How to Scuba Dive in Key West Wrecks

How to Scuba Dive in Key West Wrecks
Scuba divers from around the world travel to the Florida Keys to dive among some of North America's most vivid coral, but the wrecks lining the sea floor also make this area undeniably attractive. Some of the ships, like the Cayman Salvor, are part of a government artificial reef program and were sunk intentionally. Others, like the Atocha, wrecked on the reefs or sank for other reasons while still in service. Artificial reefs are more common off the waters of Key West, but divers can dive both types of wrecks.
 

Instructions

Difficulty: Challenging

Things You’ll Need:
  • Scuba certification for appropriate depth Wet suit Dive boat Dive light Dive knife Underwater camera or Ikelite case for your regular camera
  • Scuba certification for appropriate depth
  • Wet suit
  • Dive boat
  • Dive light
  • Dive knife
  • Underwater camera or Ikelite case for your regular camera
 
Step 1
Decide how deep you want to dive. Some Key West wrecks lie in water as shallow as 20 feet while others are more than 100 feet below the surface. Most scuba certifications allow divers to go down to only 100 feet--anything deeper will require special certification. You can get that certification at dive shops in the keys, but make sure you're comfortable diving that deep and consider the reduced amount of bottom time associated with those depths.
Step 2
Compile a list of prospective dive sites. Ned DeLoach's "Guide to Diving Underwater Florida" is a great book to help select sites, but the web is also an invaluable tool, not only for finding sites but reading feedback from other divers.
Step 3
Figure out how you are going to get to the dive site. If you have your own boat and the proper anchor, you have more control over when you dive, but charter dive boats have local knowledge and the proper equipment (including tanks) that can make your dive easier and more efficient. If you don't have a dive buddy, a charter dive boat might be able to match you up with another diver.
Step 4
Prepare for your dive with the proper equipment. While the water temperature in Key West is warmer than most of the country, it still gets cold in the winter. A wet suit will help protect against the cold (especially at greater depth) as well as protect your skin from nicks, scratches and jellyfish. A light and a dive knife are two simple tools that can make your dive a lot safer. If you have questions that are site-specific, call a local dive shop or, if you're using a charter dive boat, talk to the dive master.
Step 5
Calculate your bottom time and determine how many dives you can complete that day.
 

Tips & Warnings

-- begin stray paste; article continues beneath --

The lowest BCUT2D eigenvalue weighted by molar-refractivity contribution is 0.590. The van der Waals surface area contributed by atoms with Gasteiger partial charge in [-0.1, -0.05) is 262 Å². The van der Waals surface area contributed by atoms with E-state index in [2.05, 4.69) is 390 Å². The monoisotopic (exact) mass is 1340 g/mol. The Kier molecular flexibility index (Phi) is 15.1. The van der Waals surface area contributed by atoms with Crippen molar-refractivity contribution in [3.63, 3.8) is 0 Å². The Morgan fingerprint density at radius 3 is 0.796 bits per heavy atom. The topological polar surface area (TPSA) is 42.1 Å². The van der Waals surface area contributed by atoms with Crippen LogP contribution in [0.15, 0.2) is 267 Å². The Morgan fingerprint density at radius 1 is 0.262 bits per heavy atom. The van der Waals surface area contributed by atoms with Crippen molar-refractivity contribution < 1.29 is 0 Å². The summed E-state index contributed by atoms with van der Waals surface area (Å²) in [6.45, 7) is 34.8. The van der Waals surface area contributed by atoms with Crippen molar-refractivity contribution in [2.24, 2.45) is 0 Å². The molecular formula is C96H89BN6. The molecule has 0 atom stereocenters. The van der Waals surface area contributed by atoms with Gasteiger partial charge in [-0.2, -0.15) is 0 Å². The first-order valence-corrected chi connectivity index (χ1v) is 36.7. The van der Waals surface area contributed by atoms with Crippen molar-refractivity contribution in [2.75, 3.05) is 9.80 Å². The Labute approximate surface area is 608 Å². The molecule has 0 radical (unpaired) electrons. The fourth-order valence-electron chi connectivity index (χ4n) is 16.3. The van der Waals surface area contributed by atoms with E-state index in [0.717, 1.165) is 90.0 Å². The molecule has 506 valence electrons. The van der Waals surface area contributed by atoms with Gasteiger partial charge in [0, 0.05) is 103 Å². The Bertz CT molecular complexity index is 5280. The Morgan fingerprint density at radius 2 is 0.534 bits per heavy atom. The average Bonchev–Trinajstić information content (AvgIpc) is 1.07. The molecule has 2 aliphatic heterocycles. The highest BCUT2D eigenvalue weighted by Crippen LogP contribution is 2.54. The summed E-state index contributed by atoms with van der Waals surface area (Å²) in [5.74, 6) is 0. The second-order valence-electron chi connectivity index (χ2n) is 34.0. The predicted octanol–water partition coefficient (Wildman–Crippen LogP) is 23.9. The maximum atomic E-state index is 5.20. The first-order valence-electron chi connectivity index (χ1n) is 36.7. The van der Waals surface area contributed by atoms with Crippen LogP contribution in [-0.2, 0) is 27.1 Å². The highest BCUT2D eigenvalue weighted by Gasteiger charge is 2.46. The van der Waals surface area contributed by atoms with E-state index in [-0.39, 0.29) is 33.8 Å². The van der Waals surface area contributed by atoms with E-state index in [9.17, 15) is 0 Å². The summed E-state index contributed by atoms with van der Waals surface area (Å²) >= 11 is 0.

If you're used to diving in fresh water, remember that you are more buoyant in salt water. You will probably want to add weight, which you can do one of two ways: add weights to your BC or weight belt or dive with steel tanks. Many Key West resorts have saltwater pools, so try out the weights before your dive, if you can. Use a dive operator if you are at all new to diving or if you are unfamiliar with the waters off the keys, which are typically shallow. Remember, many of these wrecks got there because of skippers who didn't know the waters. Remember that you can't fly a day after diving, so plan your dives accordingly and leave a few days as a buffer in case you decide you want to dive the site again.
 
If you're used to diving in fresh water, remember that you are more buoyant in salt water. You will probably want to add weight, which you can do one of two ways: add weights to your BC or weight belt or dive with steel tanks. Many Key West resorts have saltwater pools, so try out the weights before your dive, if you can.
 
Use a dive operator if you are at all new to diving or if you are unfamiliar with the waters off the keys, which are typically shallow. Remember, many of these wrecks got there because of skippers who didn't know the waters.
 
Remember that you can't fly a day after diving, so plan your dives accordingly and leave a few days as a buffer in case you decide you want to dive the site again.
 
Wreck diving is exciting and worthwhile, but proceed into the wreck with caution. In deeper waters, it's easy to get turned around inside a sunken hull. It is crucial that you stay with your buddy and review hand signals before you dive. Under no circumstances should you exceed 100 feet unless you have the proper certification.
 
Wreck diving is exciting and worthwhile, but proceed into the wreck with caution. In deeper waters, it's easy to get turned around inside a sunken hull. It is crucial that you stay with your buddy and review hand signals before you dive.
 
Under no circumstances should you exceed 100 feet unless you have the proper certification.

Article Written By Cathy Salustri

Cathy Salustri started writing professionally in 1995. Salustri's work about Floridana, tourism and the environment appears in the "Gabber," "Southwinds Sailing" and Visit Florida Web and print publications. She is pursuing a Master of Arts in Florida studies at the University of South Florida, focusing on historic Florida tourist attractions.

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